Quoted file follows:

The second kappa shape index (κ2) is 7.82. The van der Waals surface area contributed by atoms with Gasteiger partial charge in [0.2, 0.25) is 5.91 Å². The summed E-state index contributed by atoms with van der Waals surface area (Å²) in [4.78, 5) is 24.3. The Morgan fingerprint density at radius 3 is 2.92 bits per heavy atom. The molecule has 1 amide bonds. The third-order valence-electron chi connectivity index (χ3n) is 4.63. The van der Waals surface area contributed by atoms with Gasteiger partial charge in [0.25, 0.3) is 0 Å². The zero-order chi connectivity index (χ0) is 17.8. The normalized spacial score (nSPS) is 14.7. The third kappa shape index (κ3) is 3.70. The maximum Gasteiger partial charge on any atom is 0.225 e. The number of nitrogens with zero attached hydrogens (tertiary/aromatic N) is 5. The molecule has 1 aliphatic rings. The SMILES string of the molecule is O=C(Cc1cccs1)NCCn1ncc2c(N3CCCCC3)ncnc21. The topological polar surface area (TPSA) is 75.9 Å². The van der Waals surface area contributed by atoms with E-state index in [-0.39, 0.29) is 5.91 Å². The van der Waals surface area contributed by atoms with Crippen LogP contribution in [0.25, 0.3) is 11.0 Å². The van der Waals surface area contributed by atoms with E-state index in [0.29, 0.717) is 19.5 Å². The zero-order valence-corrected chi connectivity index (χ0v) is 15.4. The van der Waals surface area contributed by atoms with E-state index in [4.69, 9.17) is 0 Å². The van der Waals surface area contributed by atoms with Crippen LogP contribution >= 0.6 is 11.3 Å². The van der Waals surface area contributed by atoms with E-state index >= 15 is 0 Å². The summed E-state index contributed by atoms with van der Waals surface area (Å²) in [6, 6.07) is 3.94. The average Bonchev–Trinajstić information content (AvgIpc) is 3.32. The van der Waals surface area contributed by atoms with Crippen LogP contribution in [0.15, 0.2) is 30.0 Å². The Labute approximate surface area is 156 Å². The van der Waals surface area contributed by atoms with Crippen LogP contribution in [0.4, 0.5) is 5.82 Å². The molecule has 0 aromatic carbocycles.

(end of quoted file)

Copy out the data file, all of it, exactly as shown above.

The second kappa shape index (κ2) is 7.82. The van der Waals surface area contributed by atoms with Gasteiger partial charge in [0.2, 0.25) is 5.91 Å². The summed E-state index contributed by atoms with van der Waals surface area (Å²) in [4.78, 5) is 24.3. The Morgan fingerprint density at radius 3 is 2.92 bits per heavy atom. The molecule has 1 amide bonds. The third-order valence-electron chi connectivity index (χ3n) is 4.63. The van der Waals surface area contributed by atoms with Gasteiger partial charge in [0.25, 0.3) is 0 Å². The zero-order chi connectivity index (χ0) is 17.8. The normalized spacial score (nSPS) is 14.7. The third kappa shape index (κ3) is 3.70. The maximum Gasteiger partial charge on any atom is 0.225 e. The number of nitrogens with zero attached hydrogens (tertiary/aromatic N) is 5. The molecule has 1 aliphatic rings. The SMILES string of the molecule is O=C(Cc1cccs1)NCCn1ncc2c(N3CCCCC3)ncnc21. The topological polar surface area (TPSA) is 75.9 Å². The van der Waals surface area contributed by atoms with E-state index in [-0.39, 0.29) is 5.91 Å². The van der Waals surface area contributed by atoms with Crippen LogP contribution in [0.25, 0.3) is 11.0 Å². The van der Waals surface area contributed by atoms with E-state index in [0.29, 0.717) is 19.5 Å². The zero-order valence-corrected chi connectivity index (χ0v) is 15.4. The van der Waals surface area contributed by atoms with E-state index in [4.69, 9.17) is 0 Å². The van der Waals surface area contributed by atoms with Crippen LogP contribution >= 0.6 is 11.3 Å². The van der Waals surface area contributed by atoms with E-state index >= 15 is 0 Å². The summed E-state index contributed by atoms with van der Waals surface area (Å²) in [6, 6.07) is 3.94. The average Bonchev–Trinajstić information content (AvgIpc) is 3.32. The van der Waals surface area contributed by atoms with Crippen LogP contribution in [0.15, 0.2) is 30.0 Å². The Labute approximate surface area is 156 Å². The van der Waals surface area contributed by atoms with Crippen LogP contribution in [0.4, 0.5) is 5.82 Å². The molecule has 0 aromatic carbocycles.